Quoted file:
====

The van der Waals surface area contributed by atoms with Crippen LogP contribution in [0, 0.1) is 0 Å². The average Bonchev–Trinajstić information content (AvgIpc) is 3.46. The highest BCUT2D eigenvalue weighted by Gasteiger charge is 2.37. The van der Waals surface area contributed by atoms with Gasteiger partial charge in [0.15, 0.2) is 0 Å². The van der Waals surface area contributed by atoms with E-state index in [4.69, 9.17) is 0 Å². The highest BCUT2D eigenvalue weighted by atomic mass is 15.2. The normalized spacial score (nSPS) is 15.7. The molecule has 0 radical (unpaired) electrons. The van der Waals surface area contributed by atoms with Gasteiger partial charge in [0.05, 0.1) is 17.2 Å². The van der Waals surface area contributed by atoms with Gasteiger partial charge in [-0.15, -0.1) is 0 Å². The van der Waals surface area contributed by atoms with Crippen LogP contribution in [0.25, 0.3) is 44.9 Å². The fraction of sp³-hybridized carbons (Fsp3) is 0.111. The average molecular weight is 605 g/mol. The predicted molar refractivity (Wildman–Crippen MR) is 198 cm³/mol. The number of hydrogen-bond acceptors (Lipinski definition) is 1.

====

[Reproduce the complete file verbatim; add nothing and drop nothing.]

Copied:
The van der Waals surface area contributed by atoms with Crippen LogP contribution in [0, 0.1) is 0 Å². The average Bonchev–Trinajstić information content (AvgIpc) is 3.46. The highest BCUT2D eigenvalue weighted by Gasteiger charge is 2.37. The van der Waals surface area contributed by atoms with Gasteiger partial charge in [0.15, 0.2) is 0 Å². The van der Waals surface area contributed by atoms with E-state index in [4.69, 9.17) is 0 Å². The highest BCUT2D eigenvalue weighted by atomic mass is 15.2. The normalized spacial score (nSPS) is 15.7. The molecule has 0 radical (unpaired) electrons. The van der Waals surface area contributed by atoms with Gasteiger partial charge in [0.05, 0.1) is 17.2 Å². The van der Waals surface area contributed by atoms with Gasteiger partial charge in [-0.15, -0.1) is 0 Å². The van der Waals surface area contributed by atoms with Crippen LogP contribution in [0.25, 0.3) is 44.9 Å². The fraction of sp³-hybridized carbons (Fsp3) is 0.111. The average molecular weight is 605 g/mol. The predicted molar refractivity (Wildman–Crippen MR) is 198 cm³/mol. The number of hydrogen-bond acceptors (Lipinski definition) is 1.